The Stanford Biobehavioral Pediatric Pain Lab's primary goal is to promote the health and well being of children and adolescents with chronic pain and their families. In line with this goal, research projects focus on biological, neurological, cognitive, affective, and social risk and resiliency factors of the pain experience. Projects include brain imaging, longitudinal clinical cohort, and treatment interventions studies.

Children’s Pain Behaviors in Context: A functional-cognitive perspective

Principal Investigator: Laura Simons, PhD, in collaboration with Liesbet Goubert, PhD (University of Ghent)

Identifying key antecedents and consequences that give rise to and maintain children's pain-related behaviors, and investigating impact these antecedents have on behavior and functioning through daily surveys and activity monitoring. Please email pedspainlab@stanford.edu for more information.

Learning and Memory in Pediatric Chronic Pain

Principal Investigator: Laura Simons, PhD

Funding: NIH/NICHD R01

Investigating the mechanisms underlying fear learning, extinction and disruption of fear reconsolidation in adolescents with chronic pain and health controls using behavioral and neuroimaging measures. Multi-site study with Boston Children's Hospital (Collaborator: David Borsook, MD). Please email pedspainlab@stanford.edu for more information.


The Division of Pediatric Anesthesia within Stanford's School of Medicine is actively involved in scientific investigations conducted in pediatric pharmacology and drug development, advances in cardiac surgical and anesthetic techniques, advanced pain management techniques, acupuncture, and other areas of academic inquiry. Stanford Medicine anesthesiologists lecture and teach internationally, sharing their unique expertise with other medical centers around the world.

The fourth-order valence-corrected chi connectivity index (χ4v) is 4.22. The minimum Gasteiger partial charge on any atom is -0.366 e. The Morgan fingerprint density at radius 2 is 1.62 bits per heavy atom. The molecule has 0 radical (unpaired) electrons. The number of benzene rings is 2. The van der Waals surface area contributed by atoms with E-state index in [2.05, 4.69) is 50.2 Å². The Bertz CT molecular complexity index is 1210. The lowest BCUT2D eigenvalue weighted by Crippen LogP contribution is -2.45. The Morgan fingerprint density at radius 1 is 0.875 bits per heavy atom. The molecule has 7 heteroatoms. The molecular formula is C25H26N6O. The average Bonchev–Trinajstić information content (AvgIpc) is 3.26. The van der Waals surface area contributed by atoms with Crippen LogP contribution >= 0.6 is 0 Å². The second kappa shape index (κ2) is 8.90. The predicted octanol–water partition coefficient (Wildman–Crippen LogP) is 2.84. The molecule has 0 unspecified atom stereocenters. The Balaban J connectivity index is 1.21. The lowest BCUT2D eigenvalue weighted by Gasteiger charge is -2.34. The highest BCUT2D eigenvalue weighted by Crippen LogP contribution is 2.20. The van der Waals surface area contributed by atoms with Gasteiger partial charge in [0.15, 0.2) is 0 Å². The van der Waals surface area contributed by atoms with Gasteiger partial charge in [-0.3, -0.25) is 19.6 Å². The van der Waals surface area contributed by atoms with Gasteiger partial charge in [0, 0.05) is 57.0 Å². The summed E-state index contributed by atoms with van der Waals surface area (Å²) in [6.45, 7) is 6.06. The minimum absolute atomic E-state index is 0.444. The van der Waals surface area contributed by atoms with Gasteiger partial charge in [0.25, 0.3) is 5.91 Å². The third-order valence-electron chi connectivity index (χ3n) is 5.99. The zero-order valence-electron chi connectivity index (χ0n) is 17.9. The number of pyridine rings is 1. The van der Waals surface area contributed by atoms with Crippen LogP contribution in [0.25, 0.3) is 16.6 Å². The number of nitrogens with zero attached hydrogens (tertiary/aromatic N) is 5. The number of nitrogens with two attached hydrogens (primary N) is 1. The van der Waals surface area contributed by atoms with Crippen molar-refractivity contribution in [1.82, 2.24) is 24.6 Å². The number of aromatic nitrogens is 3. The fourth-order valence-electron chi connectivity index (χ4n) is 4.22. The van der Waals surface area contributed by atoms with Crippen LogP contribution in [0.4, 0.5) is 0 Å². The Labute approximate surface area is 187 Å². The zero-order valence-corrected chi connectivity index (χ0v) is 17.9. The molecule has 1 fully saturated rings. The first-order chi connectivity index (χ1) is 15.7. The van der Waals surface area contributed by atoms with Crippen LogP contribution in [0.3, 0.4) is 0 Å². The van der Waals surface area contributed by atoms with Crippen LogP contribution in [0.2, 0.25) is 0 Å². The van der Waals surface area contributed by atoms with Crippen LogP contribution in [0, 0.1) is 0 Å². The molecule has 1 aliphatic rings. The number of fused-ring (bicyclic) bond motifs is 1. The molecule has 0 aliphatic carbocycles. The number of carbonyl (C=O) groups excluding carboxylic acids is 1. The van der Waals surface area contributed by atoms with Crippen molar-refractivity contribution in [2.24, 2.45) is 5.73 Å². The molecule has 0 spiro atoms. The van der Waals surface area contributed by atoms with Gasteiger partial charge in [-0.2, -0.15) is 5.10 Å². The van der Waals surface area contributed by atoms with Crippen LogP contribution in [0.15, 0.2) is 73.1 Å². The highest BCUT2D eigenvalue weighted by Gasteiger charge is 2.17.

Healthcare Provider Behavior and Children’s Perioperative Distress

Principal Investigator: Brenda Golianu, MD

Funding: UC Irvine/NIH Prime

Given the need for an easily implemented strategy to improve post-operative outcomes by preventing high anxiety in children before surgery, this study aims to determine whether P-TIPS intervention is more effective than standard care for preventing anxiety before surgery among children undergoing anesthesia and surgery.

Long-term Follow-up of Adults Who Were Diagnosed with Complex Regional Pain Syndrome as Children

Principal Investigator: Becky Wong, MD; Co-PI: Elliot Krane, MD

This project investigates the long-term effects of pediatric complex regional pain syndrome (diagnosis made when the patient was age 0-18 years old). Complex regional pain syndrome is a disease state which causes physical pain, sensory changes, and skin color changes of the affected body part. The projects seeks to identify any long-term problems with pain or physical function in the adults who had complex regional pain syndrome as children. Recognizing any long-term complications from this condition may help pediatric patients and their parents know what to expect with this diagnosis, and inform treatment plans.

Virtual Reality Therapy for Pediatric Chronic Pain

Principal Investigator: Brenda Golianu, MD

This study investigates the feasibility, acceptability, safety and effectiveness of Virtual Reality Therapy for pain and quality of life among pediatric pain patients. This therapy builds upon previous less technological therapies, such as “mirror box” therapy, which has been shown to decrease chronic pain. We would like to assess the effect to VR on pediatric patients with chronic pain.